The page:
“On [Lot 22], because Sal was the only boy, I built a strong relationship with him…I always saw him as like the white knight…because he always had that, ‘I’ll take care of it’ mindset. He was always real quick to figure out what to do about stuff. He never panicked. He’d always think, ‘I heard something, I’m not familiar with it, and I’m not taking a chance with it.”
CHINKA CHINKA CHINK! CRRNK-CRRNK-CRRNK-CRRNKKK-CRRNK!
Deborah was awake. “What the hell was that?”
She threw the covers off her legs and hurried downstairs. The house was dark against the minuscule illumination of the nightlight bulbs. Within this darkness, the house was unsettling. Something was wrong.
Sal met her in the kitchen. “You heard it, too?”
“It woke me up,” she said in panic.
“It was the garage door,” he said.
“You didn’t open it?” she said.
“No, I was in the living room watching TV.”
“Okay.” Deborah reached into the silverware drawer, pulling out the sharpest blade.
“Paul has a remote to the door, Mom.”
“Yeah, but he wouldn’t be showing up after midnight, Sal.”
Sal was at the door leading to the basement. It was suddenly the flimsiest piece of wood between them and whatever danger was lurking on the other side of it. He twisted the knob as Deborah joined his side. They flipped on the light at the top of the stairs and Milo took the lead down into the garage.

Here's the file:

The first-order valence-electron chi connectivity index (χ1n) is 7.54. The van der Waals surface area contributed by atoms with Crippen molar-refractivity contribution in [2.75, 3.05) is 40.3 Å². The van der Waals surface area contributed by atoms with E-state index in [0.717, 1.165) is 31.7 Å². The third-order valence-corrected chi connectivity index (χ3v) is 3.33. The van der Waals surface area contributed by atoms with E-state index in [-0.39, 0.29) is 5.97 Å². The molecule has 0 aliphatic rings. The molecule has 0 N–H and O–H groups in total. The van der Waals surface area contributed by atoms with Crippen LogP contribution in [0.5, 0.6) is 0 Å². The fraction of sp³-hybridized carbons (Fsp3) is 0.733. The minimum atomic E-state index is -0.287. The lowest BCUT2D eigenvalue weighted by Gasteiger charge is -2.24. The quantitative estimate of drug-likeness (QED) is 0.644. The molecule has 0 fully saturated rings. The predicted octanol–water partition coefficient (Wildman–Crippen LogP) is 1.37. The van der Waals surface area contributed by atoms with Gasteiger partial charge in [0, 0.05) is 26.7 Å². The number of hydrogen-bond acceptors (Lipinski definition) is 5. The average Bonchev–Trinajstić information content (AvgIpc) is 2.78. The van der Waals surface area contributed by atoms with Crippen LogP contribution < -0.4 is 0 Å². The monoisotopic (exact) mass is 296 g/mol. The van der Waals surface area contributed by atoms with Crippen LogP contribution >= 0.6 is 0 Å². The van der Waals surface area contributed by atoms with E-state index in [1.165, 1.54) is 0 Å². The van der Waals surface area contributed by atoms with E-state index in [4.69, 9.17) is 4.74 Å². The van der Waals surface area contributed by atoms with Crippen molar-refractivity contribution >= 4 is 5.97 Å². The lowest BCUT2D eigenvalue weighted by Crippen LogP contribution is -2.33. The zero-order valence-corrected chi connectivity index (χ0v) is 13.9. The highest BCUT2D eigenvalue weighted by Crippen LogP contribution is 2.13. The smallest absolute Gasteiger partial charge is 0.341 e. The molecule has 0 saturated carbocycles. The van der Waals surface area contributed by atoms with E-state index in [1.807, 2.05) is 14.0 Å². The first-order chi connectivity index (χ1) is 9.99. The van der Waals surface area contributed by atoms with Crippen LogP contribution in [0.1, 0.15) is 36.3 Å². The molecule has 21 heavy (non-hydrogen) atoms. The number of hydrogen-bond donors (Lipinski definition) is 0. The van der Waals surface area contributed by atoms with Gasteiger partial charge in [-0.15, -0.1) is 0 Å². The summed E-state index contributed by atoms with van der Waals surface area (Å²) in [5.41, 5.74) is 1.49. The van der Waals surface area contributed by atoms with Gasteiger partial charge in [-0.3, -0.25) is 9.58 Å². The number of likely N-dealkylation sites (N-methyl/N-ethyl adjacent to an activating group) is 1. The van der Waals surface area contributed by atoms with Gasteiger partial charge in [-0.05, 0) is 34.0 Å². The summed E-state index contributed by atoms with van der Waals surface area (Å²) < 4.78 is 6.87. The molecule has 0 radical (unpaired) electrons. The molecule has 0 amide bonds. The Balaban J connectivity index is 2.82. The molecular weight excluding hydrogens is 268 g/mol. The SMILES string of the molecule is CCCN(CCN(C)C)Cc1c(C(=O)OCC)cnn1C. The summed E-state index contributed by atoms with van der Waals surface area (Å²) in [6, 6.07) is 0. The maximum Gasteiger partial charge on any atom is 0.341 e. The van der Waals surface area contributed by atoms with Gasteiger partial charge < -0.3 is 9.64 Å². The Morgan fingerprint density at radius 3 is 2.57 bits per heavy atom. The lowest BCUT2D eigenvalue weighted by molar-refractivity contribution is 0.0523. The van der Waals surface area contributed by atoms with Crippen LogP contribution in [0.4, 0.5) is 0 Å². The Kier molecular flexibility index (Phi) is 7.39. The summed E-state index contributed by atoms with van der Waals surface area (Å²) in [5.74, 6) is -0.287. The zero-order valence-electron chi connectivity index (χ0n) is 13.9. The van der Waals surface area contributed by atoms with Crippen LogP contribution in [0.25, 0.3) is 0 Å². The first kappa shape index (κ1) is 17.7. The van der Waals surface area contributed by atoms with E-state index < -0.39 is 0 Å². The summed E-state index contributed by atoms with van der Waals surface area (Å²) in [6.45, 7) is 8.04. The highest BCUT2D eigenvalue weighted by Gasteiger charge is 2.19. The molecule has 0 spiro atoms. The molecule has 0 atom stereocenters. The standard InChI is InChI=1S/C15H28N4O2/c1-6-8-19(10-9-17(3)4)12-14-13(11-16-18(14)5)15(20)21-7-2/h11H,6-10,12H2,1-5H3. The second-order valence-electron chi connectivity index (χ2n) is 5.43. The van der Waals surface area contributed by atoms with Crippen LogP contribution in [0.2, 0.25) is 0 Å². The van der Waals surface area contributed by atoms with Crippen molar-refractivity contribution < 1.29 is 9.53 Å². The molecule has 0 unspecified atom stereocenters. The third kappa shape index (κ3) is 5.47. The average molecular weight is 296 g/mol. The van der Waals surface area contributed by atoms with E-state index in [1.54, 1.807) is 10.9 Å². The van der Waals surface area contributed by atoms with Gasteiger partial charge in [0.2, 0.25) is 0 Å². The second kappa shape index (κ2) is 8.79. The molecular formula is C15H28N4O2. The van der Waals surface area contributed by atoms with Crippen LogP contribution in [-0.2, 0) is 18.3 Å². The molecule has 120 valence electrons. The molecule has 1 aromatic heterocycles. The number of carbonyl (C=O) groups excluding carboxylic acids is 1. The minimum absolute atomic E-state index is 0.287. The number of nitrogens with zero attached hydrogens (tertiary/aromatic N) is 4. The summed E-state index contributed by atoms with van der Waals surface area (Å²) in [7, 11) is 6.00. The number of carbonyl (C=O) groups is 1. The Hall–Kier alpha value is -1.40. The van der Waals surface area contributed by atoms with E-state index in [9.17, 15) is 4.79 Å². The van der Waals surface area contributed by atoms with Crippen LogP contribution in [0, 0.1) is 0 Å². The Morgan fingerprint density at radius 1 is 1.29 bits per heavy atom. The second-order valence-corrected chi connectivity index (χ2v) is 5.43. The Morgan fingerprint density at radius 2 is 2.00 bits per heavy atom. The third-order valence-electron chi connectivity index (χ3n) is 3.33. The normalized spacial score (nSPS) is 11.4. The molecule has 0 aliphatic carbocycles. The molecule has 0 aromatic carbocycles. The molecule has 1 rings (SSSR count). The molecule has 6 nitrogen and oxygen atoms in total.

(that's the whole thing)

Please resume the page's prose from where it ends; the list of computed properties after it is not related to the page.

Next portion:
Crickets were pulsing rhythmically against the dark of night. They could be heard clear as day now that the garage door was hanging wide open. Deborah peeked her head out while Sal checked the sub-basement. The street was quiet. No passing cars, the houses all peacefully asleep. Every house had an angelic porch light guarding them, and even though Deborah’s light burned bright, prickles of a phantom chill crawled on her arms and neck. No light outside the house was going to fend off an intruder if they were already inside.
She came back in and pressed the button aside the garage door to trigger it closed. Sal came up the sub-basement steps with a shrug.
“No one’s here. Door’s still locked.” He nodded to the outside door leading to the backyard.
Deborah sighed. “Well, the only way this door could have opened is from the inside. The remote Paul gave us doesn’t work, and he has the only other one. So this right here”―she pointed to the control switch―“is the only way.”
Sal and Deborah stood there a few more minutes playing out any other scenarios that could have possible triggered the door to open. Possibly a timer that was set? Or a fault in the wiring. But everything was in order. There was no reason that door could have opened on its own.
“It was loud, though,” Sal said. “I heard it over my movie.”
“It woke me up from a sound sleep,” Deborah said.
“Yeah, but you’re a light sleeper,” Sal said, following her upstairs.
“Now I’m afraid I won’t be able to go back to sleep.” Deborah poured herself a glass of water. “What are you doing up so late?”
Sal shrugged. “Watching TV.”
Deborah glanced at the stove clock. It was one in the morning. “Guess I should try for a few more hours.”
“You can always nap tomorrow since you’re off, Mom.”
“Yeah, I guess. Goodnight. If anything else happens, let me know.”
Sal kissed her on the top of the head. “I will.”
Deborah smiled, knowing realistically he wouldn’t.
Thanks for reading!
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